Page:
Researchers at The Spamhaus Project have identified over 4 MILLION IP addresses currently in the hands of American cybercriminals that are routed by US network operator Verizon Communications, which is currently by far the largest single source of snowshoe spam in operation today. We also will mention that at the time of this article, Verizon has more than 80 SBL listings and ranks sixth in our "The World's Worst Spam Support ISPs" list. Being on this list is not new to Verizon, but it has been some years since their concern for security/abuse issues has been this poor.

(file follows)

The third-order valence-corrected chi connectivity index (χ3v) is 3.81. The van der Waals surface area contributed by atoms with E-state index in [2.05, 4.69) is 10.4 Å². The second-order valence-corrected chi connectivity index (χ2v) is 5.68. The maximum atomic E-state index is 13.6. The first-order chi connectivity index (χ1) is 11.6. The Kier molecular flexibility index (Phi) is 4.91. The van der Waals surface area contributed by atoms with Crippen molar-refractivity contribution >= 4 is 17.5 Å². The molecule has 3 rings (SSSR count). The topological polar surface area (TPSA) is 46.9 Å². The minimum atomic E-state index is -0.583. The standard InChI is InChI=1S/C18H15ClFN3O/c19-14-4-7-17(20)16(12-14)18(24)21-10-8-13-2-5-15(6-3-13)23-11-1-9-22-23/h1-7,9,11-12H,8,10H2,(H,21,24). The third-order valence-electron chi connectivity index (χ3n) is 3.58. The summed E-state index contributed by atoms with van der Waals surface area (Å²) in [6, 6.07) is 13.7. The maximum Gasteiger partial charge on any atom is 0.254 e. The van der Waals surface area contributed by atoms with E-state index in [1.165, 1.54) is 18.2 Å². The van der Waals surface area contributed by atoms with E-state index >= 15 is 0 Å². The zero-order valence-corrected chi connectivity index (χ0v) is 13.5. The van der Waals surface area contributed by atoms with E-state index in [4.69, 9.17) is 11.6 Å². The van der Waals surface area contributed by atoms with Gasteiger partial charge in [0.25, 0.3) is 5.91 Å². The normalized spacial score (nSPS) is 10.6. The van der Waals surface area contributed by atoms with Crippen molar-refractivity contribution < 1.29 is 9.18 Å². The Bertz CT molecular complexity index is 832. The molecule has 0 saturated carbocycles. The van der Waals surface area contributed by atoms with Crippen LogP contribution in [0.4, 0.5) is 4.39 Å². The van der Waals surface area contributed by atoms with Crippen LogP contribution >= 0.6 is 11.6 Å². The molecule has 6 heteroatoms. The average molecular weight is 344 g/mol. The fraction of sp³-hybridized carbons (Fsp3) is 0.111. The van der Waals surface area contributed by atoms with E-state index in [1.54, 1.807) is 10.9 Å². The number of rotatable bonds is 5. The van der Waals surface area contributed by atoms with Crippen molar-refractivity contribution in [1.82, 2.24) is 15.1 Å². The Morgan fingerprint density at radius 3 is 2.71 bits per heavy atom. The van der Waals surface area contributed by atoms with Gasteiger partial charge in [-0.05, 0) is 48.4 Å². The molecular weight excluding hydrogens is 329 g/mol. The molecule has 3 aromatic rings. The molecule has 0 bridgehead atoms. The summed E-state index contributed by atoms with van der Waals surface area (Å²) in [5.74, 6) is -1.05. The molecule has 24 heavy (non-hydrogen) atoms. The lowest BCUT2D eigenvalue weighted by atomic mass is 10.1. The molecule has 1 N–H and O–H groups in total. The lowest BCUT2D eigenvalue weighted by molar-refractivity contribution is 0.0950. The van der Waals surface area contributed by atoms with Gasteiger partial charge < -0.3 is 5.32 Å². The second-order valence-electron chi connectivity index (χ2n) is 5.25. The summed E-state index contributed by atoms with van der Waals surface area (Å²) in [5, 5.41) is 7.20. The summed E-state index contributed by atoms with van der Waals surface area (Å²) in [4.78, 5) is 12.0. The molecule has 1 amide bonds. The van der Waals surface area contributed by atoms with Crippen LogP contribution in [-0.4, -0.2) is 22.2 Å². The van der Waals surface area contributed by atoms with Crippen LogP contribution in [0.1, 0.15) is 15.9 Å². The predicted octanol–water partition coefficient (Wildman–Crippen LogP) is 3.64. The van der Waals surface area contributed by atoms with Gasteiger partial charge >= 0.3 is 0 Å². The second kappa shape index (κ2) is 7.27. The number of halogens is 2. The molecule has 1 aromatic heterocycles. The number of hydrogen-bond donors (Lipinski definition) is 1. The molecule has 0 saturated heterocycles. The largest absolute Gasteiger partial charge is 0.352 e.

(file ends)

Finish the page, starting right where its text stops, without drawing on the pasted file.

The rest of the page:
Some of the IP address ranges routed via Verizon and used for spamming are listed below:	PUBNETPLUS (Korea)	PUBNETPLUS (Korea)	North Star Information Ltd. Co. (China)	North Star Information Ltd. Co. (China)	North Star Information Ltd. Co. (China)	Infolink Communications (China)	Infolink Communications (Hong Kong)	New Guoxin Telecom Corporation (China)	New Guoxin Telecom Corporation (China)	New Guoxin Telecom Corporation (China)	New Guoxin Telecom Corporation (China)	New Guoxin Telecom Corporation (China)	New Guoxin Telecom Corporation (China)	New Guoxin Telecom Corporation (China)	New Guoxin Telecom Corporation (China)	New Guoxin Telecom Corporation (China)	New Guoxin Telecom Corporation (China)	New Guoxin Telecom Corporation (China)	New Guoxin Telecom Corporation (China)	New Guoxin Telecom Corporation (China)	New Guoxin Telecom Corporation (China)	New Guoxin Telecom Corporation (China)	CITIC Networks Management Co.,Ltd. (China)	CITIC Networks Management Co.,Ltd. (China)	Information Access Center (United States)